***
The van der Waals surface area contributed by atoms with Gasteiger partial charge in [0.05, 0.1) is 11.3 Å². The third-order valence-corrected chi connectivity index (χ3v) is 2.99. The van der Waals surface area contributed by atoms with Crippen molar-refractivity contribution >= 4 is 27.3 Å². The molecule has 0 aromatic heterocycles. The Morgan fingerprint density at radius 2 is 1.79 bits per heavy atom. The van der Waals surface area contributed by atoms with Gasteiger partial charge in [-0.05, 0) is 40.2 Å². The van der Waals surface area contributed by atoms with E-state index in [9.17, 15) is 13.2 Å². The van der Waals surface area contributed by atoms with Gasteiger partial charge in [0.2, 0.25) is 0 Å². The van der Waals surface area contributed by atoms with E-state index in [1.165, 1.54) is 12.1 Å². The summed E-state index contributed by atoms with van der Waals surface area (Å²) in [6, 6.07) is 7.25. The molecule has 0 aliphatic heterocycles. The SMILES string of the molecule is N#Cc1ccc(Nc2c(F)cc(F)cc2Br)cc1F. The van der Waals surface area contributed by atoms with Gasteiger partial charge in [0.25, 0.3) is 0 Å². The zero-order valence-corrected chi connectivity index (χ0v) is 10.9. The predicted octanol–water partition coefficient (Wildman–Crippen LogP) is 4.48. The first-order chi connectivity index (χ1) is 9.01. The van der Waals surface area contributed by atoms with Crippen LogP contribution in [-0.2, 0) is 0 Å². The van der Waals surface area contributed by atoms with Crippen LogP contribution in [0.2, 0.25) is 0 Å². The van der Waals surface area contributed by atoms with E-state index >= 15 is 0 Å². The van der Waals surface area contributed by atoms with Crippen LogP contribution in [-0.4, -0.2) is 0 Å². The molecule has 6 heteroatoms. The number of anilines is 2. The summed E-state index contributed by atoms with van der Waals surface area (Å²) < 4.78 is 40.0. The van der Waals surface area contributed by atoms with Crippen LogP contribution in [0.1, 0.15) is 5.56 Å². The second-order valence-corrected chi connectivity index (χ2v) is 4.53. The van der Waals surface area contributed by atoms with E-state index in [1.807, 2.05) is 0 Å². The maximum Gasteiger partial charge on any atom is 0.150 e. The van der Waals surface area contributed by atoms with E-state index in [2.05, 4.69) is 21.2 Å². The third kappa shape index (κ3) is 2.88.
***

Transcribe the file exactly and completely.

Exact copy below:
The van der Waals surface area contributed by atoms with Gasteiger partial charge in [0.05, 0.1) is 11.3 Å². The third-order valence-corrected chi connectivity index (χ3v) is 2.99. The van der Waals surface area contributed by atoms with Crippen molar-refractivity contribution >= 4 is 27.3 Å². The molecule has 0 aromatic heterocycles. The Morgan fingerprint density at radius 2 is 1.79 bits per heavy atom. The van der Waals surface area contributed by atoms with Gasteiger partial charge in [-0.05, 0) is 40.2 Å². The van der Waals surface area contributed by atoms with E-state index in [9.17, 15) is 13.2 Å². The van der Waals surface area contributed by atoms with Gasteiger partial charge in [0.2, 0.25) is 0 Å². The van der Waals surface area contributed by atoms with E-state index in [1.165, 1.54) is 12.1 Å². The summed E-state index contributed by atoms with van der Waals surface area (Å²) in [6, 6.07) is 7.25. The molecule has 0 aliphatic heterocycles. The SMILES string of the molecule is N#Cc1ccc(Nc2c(F)cc(F)cc2Br)cc1F. The van der Waals surface area contributed by atoms with Gasteiger partial charge in [0.25, 0.3) is 0 Å². The zero-order valence-corrected chi connectivity index (χ0v) is 10.9. The predicted octanol–water partition coefficient (Wildman–Crippen LogP) is 4.48. The first-order chi connectivity index (χ1) is 9.01. The van der Waals surface area contributed by atoms with Crippen LogP contribution in [-0.2, 0) is 0 Å². The van der Waals surface area contributed by atoms with Crippen LogP contribution in [0.2, 0.25) is 0 Å². The van der Waals surface area contributed by atoms with E-state index >= 15 is 0 Å². The van der Waals surface area contributed by atoms with Crippen LogP contribution in [-0.4, -0.2) is 0 Å². The molecule has 6 heteroatoms. The number of anilines is 2. The summed E-state index contributed by atoms with van der Waals surface area (Å²) < 4.78 is 40.0. The van der Waals surface area contributed by atoms with Crippen LogP contribution in [0.1, 0.15) is 5.56 Å². The second-order valence-corrected chi connectivity index (χ2v) is 4.53. The van der Waals surface area contributed by atoms with E-state index in [1.807, 2.05) is 0 Å². The maximum Gasteiger partial charge on any atom is 0.150 e. The van der Waals surface area contributed by atoms with E-state index in [2.05, 4.69) is 21.2 Å². The third kappa shape index (κ3) is 2.88.